. "4 Consumer Involvement in Reporting Adverse Events." Adverse Drug Event Reporting: The Roles of Consumers and Health-Care Professionals: Workshop Summary. Washington, DC: The National Academies Press, 2007.
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Adverse Drug Event Reporting: The Roles of Consumers and Health-Care Professionals - Workshop Summary
ate candidates for nonsteroidal anti-inflammatory drugs are especially relevant (Goulding, 2004). The issue of over- or underprescribing medications for the elderly requires greater scrutiny in order to prevent potential adverse events and to promote better health and appropriate utilization of health-care resources.
POTENTIAL SOLUTIONS AND NEXT STEPS
Solutions to reporting issues may not necessarily have to be high tech and can build upon existing mechanisms for reporting. Ms. Rein suggested looking to successful reporting programs, such as the United Kingdom’s yellow card system, for models of how to provide consumers with multiple avenues for reporting. Ms. Rein believed that the MedWatch system needs to be improved but is still a valuable surveillance tool. “We need to work to improve visibility of MedWatch by integrating reporting into the health-care delivery system,” she said. Ms. Rein suggested public service announcements and direct-to-consumer advertising as possible ways to increase MedWatch visibility, as well as distributing the form (and/or access information) to patients in relevant clinical care settings. User accessibility could be improved by establishing separate web and telephone interfaces to provide consumers with multiple avenues for reporting events. Beyond MedWatch, Ms. Rein indicated that adverse event reporting should be a central element in electronic prescribing and medication management systems. Other avenues include technical support for training in ADE recognition and reporting and reimbursement policies that create incentives for ADE reporting; communication channels between doctors and patients and between patients and the FDA could be enhanced. Electronic resources could be further developed for disseminating safety and reporting information.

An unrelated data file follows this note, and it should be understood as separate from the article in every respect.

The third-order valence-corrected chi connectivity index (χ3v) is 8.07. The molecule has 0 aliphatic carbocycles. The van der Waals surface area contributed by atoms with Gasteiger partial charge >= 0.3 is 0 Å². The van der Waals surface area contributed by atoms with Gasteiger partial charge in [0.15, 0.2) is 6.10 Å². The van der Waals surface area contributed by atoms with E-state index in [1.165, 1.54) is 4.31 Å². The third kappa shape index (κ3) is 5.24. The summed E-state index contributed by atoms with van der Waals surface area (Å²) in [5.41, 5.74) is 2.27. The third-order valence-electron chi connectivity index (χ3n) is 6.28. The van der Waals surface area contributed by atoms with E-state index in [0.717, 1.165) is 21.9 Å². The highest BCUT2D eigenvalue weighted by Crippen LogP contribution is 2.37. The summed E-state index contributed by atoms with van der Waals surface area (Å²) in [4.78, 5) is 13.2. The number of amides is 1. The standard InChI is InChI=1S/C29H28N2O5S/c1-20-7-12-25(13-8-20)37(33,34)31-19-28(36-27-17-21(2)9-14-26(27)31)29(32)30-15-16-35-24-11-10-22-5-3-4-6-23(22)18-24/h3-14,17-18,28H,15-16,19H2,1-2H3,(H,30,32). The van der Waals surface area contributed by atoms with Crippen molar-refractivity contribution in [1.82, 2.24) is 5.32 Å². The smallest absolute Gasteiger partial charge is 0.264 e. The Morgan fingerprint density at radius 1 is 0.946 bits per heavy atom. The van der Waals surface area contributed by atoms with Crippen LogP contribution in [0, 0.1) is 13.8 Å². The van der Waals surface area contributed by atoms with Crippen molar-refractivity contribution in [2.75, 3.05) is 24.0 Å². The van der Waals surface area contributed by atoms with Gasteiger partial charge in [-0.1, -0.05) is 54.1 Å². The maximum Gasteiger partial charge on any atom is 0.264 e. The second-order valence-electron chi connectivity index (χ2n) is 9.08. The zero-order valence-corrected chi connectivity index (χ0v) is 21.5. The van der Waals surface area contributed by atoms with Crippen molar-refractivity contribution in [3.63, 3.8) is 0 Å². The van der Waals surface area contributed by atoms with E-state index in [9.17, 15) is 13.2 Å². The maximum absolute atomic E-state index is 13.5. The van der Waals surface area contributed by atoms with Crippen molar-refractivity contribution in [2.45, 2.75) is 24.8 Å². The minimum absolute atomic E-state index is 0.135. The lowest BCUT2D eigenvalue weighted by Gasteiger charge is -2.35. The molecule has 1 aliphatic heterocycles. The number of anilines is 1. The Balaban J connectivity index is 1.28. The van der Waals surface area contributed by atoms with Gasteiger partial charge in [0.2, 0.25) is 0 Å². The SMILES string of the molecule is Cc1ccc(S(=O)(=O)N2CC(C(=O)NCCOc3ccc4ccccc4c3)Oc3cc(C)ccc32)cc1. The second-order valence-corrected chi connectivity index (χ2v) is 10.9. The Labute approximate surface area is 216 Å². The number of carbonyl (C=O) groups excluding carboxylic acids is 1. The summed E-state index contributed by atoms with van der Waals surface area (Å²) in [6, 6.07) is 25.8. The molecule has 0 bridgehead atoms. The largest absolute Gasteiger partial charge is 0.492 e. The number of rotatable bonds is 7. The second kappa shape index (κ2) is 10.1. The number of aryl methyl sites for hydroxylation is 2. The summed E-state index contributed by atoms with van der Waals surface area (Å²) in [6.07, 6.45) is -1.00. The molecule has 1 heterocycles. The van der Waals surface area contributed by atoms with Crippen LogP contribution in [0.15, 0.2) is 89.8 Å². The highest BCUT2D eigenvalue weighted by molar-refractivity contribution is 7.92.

Dr. Lipman suggested next steps that would benefit consumers. The first is the formation of a drug safety oversight board with its own regulatory power, comprising consumer representatives and scientists with no industry ties or involvement in the approval process. Second, a clinical trials registry should be established and monitored. Both positive and negative trial results should be posted in a public forum. Third, DTC ads could be regulated with respect to content and subject to a two- to three-year moratorium after a drug is marketed. “To counter pharmaceutical ads, the FDA itself could launch a program of public service advertisements about drug safety, adverse drug reaction reporting, and the importance of postmarketing surveillance,” said Dr. Lipman.